Now New York’s Karma Gallery is making the case that Duran deserves a long second look by presenting a dozen of his earliest paintings, dating from 1968-1970. He had already exhibited work by then, but was primarily a sculptor for exhibition’s sake, early on, and it was these intensely colored, monumental paintings that heralded his shift to two-dimensional work. The paintings hang in a pair of connected gallery spaces with long walls and high ceilings. The four dramatic paintings in the first room are shown to their best advantage, one per wall. They range from oversized to monumental. They’re imposing for their size, color, and the almost kinetic play of the shapes spread across the canvases, the smallest of which measures over seven feet long, and the largest at an astonishing 19 feet. There is, in short, no doubting the young Duran’s ambition. Three of the four display his earliest impulses as a painter: the distinct, concrete, almost sculptural forms that left critics in his heyday ambivalent. The fourth is more fluid, the work of a painter ceding a bit of control, forgoing the negative space between forms that’s so prominent in works like Little Red Rooster and edging toward the more fluid style and restrained color palette he came to favor.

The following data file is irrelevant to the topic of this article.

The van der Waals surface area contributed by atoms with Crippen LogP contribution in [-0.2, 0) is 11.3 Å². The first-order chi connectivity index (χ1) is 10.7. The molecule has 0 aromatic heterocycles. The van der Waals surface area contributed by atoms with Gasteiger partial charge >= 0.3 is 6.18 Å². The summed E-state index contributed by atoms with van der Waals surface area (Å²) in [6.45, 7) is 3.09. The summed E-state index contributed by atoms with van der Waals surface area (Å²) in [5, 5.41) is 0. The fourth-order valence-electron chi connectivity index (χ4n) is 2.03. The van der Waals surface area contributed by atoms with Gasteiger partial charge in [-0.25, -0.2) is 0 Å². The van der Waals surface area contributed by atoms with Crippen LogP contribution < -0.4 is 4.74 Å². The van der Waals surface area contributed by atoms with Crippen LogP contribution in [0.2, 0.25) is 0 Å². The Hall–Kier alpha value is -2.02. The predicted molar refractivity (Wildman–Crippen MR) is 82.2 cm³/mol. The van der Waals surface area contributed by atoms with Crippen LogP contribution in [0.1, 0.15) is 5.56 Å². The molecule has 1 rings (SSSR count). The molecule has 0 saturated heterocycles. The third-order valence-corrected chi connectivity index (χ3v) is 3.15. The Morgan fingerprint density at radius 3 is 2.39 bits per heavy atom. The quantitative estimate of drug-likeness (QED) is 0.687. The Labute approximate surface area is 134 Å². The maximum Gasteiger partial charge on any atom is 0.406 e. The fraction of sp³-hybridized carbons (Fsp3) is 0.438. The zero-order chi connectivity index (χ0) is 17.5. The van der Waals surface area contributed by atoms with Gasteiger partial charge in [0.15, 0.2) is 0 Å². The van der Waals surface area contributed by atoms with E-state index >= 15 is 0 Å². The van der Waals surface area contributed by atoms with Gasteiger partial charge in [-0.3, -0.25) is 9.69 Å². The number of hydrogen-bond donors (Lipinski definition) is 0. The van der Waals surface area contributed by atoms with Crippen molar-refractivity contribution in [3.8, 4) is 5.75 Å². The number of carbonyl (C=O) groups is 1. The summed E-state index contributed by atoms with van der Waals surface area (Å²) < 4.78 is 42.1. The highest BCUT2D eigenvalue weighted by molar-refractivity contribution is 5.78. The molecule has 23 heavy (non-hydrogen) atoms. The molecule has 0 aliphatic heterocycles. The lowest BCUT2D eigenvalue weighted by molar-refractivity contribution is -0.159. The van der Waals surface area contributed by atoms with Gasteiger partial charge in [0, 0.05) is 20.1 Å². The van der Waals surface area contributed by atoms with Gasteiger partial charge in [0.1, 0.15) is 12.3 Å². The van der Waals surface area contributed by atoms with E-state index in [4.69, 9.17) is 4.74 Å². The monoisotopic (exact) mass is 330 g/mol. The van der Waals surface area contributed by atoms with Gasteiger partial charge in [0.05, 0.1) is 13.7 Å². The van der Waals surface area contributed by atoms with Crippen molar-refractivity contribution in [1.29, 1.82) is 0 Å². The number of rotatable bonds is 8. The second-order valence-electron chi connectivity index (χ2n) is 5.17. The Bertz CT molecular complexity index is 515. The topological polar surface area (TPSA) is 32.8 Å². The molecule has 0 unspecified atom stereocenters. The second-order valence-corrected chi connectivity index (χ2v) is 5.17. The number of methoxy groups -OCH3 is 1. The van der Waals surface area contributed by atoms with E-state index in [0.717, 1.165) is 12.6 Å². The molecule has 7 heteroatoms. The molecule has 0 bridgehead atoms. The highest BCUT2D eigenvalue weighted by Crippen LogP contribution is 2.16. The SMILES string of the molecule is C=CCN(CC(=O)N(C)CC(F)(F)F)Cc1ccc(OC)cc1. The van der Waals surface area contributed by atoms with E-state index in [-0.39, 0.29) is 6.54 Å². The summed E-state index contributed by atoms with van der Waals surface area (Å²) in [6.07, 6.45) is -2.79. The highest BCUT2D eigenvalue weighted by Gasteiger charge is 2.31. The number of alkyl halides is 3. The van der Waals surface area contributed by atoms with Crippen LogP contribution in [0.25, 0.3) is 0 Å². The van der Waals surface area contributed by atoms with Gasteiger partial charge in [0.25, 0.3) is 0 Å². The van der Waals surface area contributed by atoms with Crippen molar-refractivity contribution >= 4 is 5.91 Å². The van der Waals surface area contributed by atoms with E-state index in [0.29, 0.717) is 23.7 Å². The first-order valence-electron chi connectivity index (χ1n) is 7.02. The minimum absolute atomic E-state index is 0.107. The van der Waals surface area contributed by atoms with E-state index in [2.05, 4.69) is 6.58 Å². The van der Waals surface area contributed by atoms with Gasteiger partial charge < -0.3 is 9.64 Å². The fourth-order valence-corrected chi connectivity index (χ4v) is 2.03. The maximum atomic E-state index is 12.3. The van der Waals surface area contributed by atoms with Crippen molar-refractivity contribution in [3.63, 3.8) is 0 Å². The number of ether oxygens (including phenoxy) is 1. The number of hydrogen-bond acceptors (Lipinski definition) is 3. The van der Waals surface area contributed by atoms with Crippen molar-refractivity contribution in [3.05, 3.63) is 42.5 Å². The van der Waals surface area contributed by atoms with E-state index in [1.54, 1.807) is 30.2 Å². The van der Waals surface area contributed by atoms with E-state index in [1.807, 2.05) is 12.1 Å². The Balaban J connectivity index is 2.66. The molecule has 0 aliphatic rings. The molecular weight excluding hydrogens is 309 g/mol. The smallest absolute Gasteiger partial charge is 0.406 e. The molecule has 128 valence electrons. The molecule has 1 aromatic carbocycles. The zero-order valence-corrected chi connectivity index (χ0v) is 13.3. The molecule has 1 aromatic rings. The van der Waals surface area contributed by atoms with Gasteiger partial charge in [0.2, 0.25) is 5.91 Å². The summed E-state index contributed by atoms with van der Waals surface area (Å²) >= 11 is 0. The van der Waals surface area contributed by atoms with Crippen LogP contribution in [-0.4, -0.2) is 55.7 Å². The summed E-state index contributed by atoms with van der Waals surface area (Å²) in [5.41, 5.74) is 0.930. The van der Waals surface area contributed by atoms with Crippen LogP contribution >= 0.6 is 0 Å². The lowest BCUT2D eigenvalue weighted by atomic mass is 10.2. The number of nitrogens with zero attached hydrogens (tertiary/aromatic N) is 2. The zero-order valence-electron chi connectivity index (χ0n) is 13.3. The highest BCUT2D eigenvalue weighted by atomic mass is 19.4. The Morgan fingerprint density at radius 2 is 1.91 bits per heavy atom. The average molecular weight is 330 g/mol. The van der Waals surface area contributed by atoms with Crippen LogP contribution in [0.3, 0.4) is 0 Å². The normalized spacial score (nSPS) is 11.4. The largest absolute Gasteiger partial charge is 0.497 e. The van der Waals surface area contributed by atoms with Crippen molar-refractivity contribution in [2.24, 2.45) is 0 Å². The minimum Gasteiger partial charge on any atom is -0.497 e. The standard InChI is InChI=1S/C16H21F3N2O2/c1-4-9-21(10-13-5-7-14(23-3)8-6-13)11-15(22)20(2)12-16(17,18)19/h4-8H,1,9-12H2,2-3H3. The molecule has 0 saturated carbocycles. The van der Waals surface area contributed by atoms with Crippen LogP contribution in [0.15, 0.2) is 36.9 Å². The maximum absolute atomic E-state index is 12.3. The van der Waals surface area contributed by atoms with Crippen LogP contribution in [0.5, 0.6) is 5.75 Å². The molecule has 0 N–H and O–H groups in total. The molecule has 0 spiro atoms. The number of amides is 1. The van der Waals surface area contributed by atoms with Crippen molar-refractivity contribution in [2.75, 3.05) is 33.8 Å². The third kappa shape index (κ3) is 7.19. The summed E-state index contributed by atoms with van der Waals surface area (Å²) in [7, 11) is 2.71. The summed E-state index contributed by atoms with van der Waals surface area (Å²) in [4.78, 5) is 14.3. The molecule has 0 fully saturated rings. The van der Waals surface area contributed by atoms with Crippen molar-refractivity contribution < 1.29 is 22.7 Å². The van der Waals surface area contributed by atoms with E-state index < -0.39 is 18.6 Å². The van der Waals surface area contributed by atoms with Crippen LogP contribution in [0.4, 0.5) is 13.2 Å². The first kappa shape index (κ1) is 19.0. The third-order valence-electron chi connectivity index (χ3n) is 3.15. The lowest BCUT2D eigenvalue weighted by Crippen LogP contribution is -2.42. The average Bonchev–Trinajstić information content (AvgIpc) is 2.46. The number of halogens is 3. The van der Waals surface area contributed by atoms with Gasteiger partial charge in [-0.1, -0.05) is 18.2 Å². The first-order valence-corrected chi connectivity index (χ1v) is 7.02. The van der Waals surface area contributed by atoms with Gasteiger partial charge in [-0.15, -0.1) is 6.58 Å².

A number of more modest pieces hang in the second room, eight watercolors among them. These tend toward discrete color fields on paper. The results can feel almost like experiments in color at times, when regarding the tonal gradations within each field. They’re 19”x24”, and with time exert a gravity of their own, as do the handful of other, almost Abstract Expressionist watercolors, which are more richly colored but less immediately identifiable as Duran’s.